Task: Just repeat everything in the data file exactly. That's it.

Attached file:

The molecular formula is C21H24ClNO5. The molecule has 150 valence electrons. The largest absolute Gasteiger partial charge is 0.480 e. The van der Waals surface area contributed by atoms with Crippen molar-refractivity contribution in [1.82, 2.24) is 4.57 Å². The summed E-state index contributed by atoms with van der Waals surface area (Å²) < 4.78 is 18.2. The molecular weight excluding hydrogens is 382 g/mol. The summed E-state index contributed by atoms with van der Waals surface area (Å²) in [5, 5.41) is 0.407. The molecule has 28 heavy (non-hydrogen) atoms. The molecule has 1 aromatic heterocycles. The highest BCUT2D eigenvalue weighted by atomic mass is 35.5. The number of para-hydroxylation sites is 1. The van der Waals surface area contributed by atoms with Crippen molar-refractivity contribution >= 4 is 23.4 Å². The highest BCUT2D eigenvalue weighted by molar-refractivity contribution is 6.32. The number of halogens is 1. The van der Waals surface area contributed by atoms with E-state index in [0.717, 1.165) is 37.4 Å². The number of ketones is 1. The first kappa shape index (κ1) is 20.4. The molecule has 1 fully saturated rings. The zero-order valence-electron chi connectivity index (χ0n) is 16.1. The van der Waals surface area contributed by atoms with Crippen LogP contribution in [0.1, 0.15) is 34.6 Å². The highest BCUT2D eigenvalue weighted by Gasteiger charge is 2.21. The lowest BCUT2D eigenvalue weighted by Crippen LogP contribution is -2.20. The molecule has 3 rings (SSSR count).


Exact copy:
The molecular formula is C21H24ClNO5. The molecule has 150 valence electrons. The largest absolute Gasteiger partial charge is 0.480 e. The van der Waals surface area contributed by atoms with Crippen molar-refractivity contribution in [1.82, 2.24) is 4.57 Å². The summed E-state index contributed by atoms with van der Waals surface area (Å²) < 4.78 is 18.2. The molecular weight excluding hydrogens is 382 g/mol. The summed E-state index contributed by atoms with van der Waals surface area (Å²) in [5, 5.41) is 0.407. The molecule has 28 heavy (non-hydrogen) atoms. The molecule has 1 aromatic heterocycles. The highest BCUT2D eigenvalue weighted by atomic mass is 35.5. The number of para-hydroxylation sites is 1. The van der Waals surface area contributed by atoms with Crippen molar-refractivity contribution >= 4 is 23.4 Å². The highest BCUT2D eigenvalue weighted by molar-refractivity contribution is 6.32. The number of halogens is 1. The van der Waals surface area contributed by atoms with E-state index in [0.717, 1.165) is 37.4 Å². The number of ketones is 1. The first kappa shape index (κ1) is 20.4. The molecule has 1 fully saturated rings. The zero-order valence-electron chi connectivity index (χ0n) is 16.1. The van der Waals surface area contributed by atoms with Crippen LogP contribution in [0.1, 0.15) is 34.6 Å². The highest BCUT2D eigenvalue weighted by Gasteiger charge is 2.21. The lowest BCUT2D eigenvalue weighted by Crippen LogP contribution is -2.20. The molecule has 3 rings (SSSR count).